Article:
Neville v. Nagini

Who doesn’t remember when Neville killed Nagini at the end of Harry Potter and the Deathly Hallows? It was cinematically awesome. Neville sliced her head off nice and clean. Another horcrux had been destroyed.

However, something struck me as I was watching Fantastic Beasts: The Crimes of Grindelwald awhile back: Neville Longbottom didn’t just kill a giant snake. He killed a woman.

Nagini is a Maledictus – a carrier of a blood curse which will ultimately destine them to permanently transform into a beast. And for much of her life, she was treated horribly. People took advantage of her and used her as a sideshow act. It definitely wasn’t what she signed up for in life.

It’s not yet clear how Nagini ended up with Voldemort, but I have to imagine that they crossed paths somehow after she had outlived her usefulness in the sideshow – when she was permanently transformed into a beast. However, I don’t think being trapped as a beast erases who she is as a person. She’s still a woman who has thoughts and feelings, she’s just not in her human form.

When looked at from this angle, her death is actually quite sad. Her entire life, she had been considered a freak. People used her for entertainment, and Voldemort later used her as a … is slave the right word?

I know Nagini was a horcrux, so she had to be destroyed in order to take down Voldemort, but now part of me wishes she didn’t die. She didn’t ask for any of these horrible things to happen to her. She didn’t enjoy any of it. She was innocent.


Thoughts on Fantastic Beasts: The Crimes of Grindelwald

Over the weekend, I finally got to watch Fantastic Beasts: The Crimes of Grindelwald. All in all, I thought it was a good movie; much better than Fantastic Beasts & Where to Find Them. It had a more exciting plot.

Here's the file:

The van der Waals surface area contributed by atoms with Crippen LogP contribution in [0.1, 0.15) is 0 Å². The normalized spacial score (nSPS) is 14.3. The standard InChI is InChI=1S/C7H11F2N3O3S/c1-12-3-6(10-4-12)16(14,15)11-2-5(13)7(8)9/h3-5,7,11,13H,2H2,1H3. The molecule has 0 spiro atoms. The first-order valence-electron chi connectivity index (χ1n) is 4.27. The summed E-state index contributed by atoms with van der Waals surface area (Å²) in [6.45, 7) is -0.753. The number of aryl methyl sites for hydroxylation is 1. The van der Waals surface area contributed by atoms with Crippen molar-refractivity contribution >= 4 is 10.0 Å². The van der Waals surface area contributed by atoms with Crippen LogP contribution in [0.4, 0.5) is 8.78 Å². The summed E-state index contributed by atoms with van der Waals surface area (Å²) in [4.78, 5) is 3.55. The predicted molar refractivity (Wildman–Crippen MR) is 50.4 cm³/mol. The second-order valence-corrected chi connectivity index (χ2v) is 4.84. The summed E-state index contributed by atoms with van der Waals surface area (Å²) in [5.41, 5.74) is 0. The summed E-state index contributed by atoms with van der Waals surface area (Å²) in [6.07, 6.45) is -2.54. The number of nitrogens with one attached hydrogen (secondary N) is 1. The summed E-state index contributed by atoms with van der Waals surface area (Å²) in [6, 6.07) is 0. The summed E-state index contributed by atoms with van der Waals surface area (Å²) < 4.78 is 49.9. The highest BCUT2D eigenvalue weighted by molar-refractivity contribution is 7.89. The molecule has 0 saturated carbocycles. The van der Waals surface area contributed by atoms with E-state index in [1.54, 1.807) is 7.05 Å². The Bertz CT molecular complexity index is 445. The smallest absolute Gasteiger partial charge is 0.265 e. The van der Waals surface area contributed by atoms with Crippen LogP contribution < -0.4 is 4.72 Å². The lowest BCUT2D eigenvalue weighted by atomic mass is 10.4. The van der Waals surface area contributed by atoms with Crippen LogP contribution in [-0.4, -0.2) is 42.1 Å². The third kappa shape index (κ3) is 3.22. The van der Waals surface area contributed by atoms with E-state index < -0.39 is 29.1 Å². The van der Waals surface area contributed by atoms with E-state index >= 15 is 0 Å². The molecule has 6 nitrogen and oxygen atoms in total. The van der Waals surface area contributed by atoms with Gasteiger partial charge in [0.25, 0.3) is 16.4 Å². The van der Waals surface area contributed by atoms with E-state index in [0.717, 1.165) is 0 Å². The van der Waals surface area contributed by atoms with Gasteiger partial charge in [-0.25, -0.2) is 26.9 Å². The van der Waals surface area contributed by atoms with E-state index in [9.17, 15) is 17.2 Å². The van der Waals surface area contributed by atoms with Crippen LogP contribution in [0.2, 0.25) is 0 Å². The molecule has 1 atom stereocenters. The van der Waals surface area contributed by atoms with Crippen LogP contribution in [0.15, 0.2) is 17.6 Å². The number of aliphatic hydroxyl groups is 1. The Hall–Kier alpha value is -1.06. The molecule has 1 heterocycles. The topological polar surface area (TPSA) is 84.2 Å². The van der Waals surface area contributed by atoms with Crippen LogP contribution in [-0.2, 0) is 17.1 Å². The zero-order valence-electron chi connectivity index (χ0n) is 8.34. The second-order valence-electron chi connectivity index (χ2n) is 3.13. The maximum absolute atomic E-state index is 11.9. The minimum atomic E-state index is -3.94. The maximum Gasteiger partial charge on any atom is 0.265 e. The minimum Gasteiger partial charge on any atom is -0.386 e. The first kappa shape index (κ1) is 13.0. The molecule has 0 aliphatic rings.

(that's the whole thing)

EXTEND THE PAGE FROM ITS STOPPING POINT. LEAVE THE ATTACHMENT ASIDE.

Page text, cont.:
However, this isn’t a review. I couldn’t help but notice something in a particular scene. Grindelwald was leading a meeting with his followers in France, I think, and of course the English Ministry of Magic was there to ambush and arrest him and his followers. It happened so fast it’s a blur, but what happened next went down something like this: the Ministry was in the crowd, anticipating the gathering’s behavior, when one of Grindelwald’s followers happened to look at an Auror. The Auror subsequently killed her. It seemed like one of those situations where the police are just lying in wait for action, and then someone looks at them funny or something and they fire their weapons, and all hell breaks loose. It seemed like the wizarding equivalent of racial profiling.

There’s one more thing I’d like to address. Why is everyone having a fit just because J.K. Rowling said that Dumbledore and Grindelwald were in a relationship at one point? Yes, Dumbledore dated a bad guy, but it’s not like Grindelwald was always bad. If I had to guess, I’d say that the pure-blood supremacy mindset is a learned behavior, so to speak. Grindelwald had to have someone or something influence him. Unless Grindelwald is also a sociopath. There’s no learning sociopathy. Grindelwald would just be born that way: a charismatic smoother talker with a screw or two loose. Maybe it’s a combination of both?